"Mmm-hmm, the Beemans found a bush here; a Russian variety of sinensis. Grows this far north, ma'am. And Mr. Allyn, I think I've heard, has begun propagating it at Wilsons'."

 Ellen sipped. "With honey. Also hard to come by these days. And ... ?" She wrinkled her nose.

 "We ground up some ginger root."

 "Well ... well, I guess I need it. So, anything new and exciting going on?" She looked around her; nothing seemed out of place. A country farm hedge and gate; two young people with bows watching the road. Leaves falling peaceably, by ones and twos, from fruit trees.

 "The lookout says there's another party approaching from the west; that they're definitely ours; that somebody has quieted the cow that was screaming, up at Ames. And he thinks there's someone at Wilson's
but doesn't know who."

 "I'm guessing those are our guests. Might be them at Ames', too. Well, let's get me up and see if I can belt on this gosh-awfully heavy revolver. Where's Deela with that whistle?"

 "Shouldn't you eat first, ma'am?"

 "That I can do standing up. What have you got?"

 "Oatmeal with some herb oil and dried veggie leaves, ma'am."

 Ellen's eyebrows shot up. "No one laid a fire, did they?"

 "No'm, it was sunny for awhile and we did some up in a solar oven; also we've ground up quite a lot of grains and are soaking them. With apples and pears, sliced. The oats are not very appealing, ma'am, but
we are a crowd here."

 "Good job. And now I think I hear horses."

 Through the remaining leaves of the apple and plum trees along the road, they could see another small army approaching with bows, cross-bows, bush-hooks, and even a pitchfork. At its head rode Dr. and Mrs. Chaney. Deela appeared at Ellen's elbow, hung the whistle cord around Ellen's neck, and offered her a steaming bowl and a spoon. She set down her tea on the porch table and ate, as the small cavalcade approached the driveway. One of the sentries looked up the walk to her, worried.

 "Do we have a password, ma'am?"

 "Not likely," called out Tom Chaney. "We're here on our own recognizance. May we advance and be recognized?" he grinned.

 "Comedian. Come on in and let's sort ourselves out," replied Ellen, with her mouth full. "Who all you got?"

 "Some Maggies, Delsmans, Tomlinsons, and Hall. Ten, besides ourselves."

 Ellen did the math. "I make that thirty-two in all. We should make a roster; if there were a melee right now, we wouldn't be able to know who's gone missing."

 "I'll start on that, if you like." Carl Perkins, from Tomlinson's, stepped forward with his bow.

 "Do you read and write?" asked Tom.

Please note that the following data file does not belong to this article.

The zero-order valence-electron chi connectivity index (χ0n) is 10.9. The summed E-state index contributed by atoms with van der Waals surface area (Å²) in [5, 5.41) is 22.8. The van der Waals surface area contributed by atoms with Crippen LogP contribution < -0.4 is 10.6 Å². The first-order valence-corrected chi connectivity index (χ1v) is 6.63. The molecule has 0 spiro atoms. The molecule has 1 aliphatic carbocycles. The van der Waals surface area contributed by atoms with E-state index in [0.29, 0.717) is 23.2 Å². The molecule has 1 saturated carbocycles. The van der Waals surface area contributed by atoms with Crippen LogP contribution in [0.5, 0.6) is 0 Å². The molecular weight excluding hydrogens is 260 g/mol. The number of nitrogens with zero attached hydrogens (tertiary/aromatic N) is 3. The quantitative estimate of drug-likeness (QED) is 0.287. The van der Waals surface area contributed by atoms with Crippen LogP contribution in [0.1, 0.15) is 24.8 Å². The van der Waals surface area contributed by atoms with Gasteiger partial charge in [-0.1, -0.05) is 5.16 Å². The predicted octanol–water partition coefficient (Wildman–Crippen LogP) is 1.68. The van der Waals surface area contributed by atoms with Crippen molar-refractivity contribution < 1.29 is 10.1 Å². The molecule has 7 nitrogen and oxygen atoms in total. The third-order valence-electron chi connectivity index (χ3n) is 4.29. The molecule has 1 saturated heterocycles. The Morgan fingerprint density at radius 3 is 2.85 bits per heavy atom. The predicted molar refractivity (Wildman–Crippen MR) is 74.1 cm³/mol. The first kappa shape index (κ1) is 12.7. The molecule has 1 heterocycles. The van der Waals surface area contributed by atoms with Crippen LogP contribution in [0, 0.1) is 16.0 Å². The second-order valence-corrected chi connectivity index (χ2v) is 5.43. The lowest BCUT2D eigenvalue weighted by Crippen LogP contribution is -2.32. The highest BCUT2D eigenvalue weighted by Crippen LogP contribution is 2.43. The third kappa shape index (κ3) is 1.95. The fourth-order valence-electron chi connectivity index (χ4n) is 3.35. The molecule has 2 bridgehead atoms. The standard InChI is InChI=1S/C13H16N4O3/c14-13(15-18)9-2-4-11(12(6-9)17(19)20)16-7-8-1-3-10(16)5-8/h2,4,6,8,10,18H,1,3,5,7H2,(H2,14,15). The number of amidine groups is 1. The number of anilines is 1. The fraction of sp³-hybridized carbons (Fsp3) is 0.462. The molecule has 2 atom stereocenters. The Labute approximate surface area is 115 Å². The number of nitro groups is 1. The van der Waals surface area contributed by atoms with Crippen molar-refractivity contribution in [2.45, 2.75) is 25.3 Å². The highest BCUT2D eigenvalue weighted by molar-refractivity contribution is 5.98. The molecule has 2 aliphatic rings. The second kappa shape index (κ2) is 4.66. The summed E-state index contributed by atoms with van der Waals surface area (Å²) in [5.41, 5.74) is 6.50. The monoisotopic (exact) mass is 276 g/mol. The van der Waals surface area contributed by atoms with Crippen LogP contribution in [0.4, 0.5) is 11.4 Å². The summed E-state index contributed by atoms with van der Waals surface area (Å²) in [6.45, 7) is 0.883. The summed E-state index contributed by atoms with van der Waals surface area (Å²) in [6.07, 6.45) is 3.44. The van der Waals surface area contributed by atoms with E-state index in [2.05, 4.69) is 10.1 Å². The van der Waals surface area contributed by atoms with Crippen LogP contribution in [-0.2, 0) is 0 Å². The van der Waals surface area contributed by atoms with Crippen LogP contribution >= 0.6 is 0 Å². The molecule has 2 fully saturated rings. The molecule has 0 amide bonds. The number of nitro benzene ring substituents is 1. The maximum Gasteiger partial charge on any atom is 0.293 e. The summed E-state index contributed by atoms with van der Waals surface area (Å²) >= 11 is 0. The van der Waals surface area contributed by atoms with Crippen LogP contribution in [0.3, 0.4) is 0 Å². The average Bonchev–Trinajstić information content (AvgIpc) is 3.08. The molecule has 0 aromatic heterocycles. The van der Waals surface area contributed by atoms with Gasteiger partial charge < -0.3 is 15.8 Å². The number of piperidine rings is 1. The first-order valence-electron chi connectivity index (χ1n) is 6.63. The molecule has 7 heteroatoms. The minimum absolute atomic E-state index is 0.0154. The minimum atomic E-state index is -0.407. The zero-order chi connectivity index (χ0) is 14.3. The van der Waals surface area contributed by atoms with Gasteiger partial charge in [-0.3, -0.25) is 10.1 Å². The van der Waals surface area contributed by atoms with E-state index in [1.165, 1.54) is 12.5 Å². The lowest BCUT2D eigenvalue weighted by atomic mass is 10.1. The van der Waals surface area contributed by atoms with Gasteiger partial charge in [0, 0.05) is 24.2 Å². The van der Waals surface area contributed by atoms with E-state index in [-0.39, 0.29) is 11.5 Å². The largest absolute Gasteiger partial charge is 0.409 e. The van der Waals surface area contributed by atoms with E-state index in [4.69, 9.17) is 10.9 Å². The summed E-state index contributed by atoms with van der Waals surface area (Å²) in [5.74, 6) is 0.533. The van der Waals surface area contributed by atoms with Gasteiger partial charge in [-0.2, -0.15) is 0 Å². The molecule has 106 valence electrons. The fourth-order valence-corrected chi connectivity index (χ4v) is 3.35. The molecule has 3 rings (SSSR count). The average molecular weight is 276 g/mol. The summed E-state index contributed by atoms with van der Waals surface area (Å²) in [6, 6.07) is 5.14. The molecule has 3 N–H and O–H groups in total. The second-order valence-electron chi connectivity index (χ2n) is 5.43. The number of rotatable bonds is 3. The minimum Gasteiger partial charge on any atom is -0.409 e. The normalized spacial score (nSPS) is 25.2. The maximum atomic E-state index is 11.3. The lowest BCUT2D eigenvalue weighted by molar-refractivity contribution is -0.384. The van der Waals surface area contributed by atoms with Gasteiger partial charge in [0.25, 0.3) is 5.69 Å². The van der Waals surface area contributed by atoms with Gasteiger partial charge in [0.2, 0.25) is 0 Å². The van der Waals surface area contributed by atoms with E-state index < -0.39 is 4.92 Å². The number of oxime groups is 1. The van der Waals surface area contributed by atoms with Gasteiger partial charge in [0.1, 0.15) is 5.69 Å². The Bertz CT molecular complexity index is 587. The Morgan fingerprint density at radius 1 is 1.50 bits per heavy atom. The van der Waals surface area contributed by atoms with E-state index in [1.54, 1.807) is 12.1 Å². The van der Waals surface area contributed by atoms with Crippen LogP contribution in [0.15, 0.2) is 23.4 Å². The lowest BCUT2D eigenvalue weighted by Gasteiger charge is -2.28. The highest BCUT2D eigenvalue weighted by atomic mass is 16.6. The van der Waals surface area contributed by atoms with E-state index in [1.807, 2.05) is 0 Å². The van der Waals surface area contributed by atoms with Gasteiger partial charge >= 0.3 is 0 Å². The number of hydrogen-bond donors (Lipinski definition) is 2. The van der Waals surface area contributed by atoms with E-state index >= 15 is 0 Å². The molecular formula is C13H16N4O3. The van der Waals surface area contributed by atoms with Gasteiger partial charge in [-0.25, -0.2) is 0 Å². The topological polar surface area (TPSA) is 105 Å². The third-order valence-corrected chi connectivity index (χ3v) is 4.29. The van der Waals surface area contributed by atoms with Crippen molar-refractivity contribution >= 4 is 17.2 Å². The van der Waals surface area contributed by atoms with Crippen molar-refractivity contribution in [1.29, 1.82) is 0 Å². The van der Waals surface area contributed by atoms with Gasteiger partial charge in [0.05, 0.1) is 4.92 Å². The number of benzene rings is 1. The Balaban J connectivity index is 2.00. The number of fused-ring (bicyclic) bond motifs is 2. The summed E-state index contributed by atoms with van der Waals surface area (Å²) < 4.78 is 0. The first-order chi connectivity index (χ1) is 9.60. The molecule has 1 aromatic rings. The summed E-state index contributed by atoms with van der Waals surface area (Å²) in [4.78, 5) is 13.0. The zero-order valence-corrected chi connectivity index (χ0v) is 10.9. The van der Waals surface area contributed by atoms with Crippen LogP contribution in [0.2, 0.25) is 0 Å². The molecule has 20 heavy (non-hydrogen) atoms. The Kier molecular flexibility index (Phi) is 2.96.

"Mm-hmm, wouldn't if I'd grown up here, now would I?"

 "Touch√©." They smiled at each other; Tom fished out an old Tatum clipboard from his medical saddlebag and handed it to Carl.

 Elsa dismounted, gave her reins to Ro-eena, who'd run down to take them, and came up the steps. She looked down at Ellen."You ... you runaway, you." But she seemed to mean it half as a compliment.

 Good thing, too. There have been times I have not liked this do-gooder, thought Ellen. "Want some tea?"

 "Got something besides peppermint?"

 Ellen picked up the mug from the table and waved it under Elsa's nose. Mrs. Chaney's eyes widened. "Tea! Oh, of course. Beemans' tea!"

 "Coming right up," said Deela, as he went by.

 Tom joined them. "Ellen, we're straight here from Carey, who's in reasonably good shape, and says Avery's doing well, too. He wants us to look you over and change that wound dressing."

 "Why wouldn't Avery be doing well?" asked Ellen, absent-mindedly raising her jerkin to reveal a sour-looking bandage, right above the holstered Navy, with a red spot near one edge. Elsa went to work, shaking her head.

 "His crew have gone to help the young people that went up to the saddle yesterday," said Tom, "and he's also directing an assault on the bandits' lines of communication. See that smoke beyond the saddle?"

 "Oh. Lawsons'."

 The lookout said something to the young man at the foot of the crow's nest, who called up to the house.

 "Ma'am, there's a fire over at Wilsons'." All eyes looked lower.

More smoke – much more smoke – dark gray shot through with black, somber and sullen, began belling into the sky. It was in the same direction as the saddle, but much closer. The elders remembered that cloud shape.

 "What building is it? Can you tell?" Ellen called out.

 "No. It's not the house, though."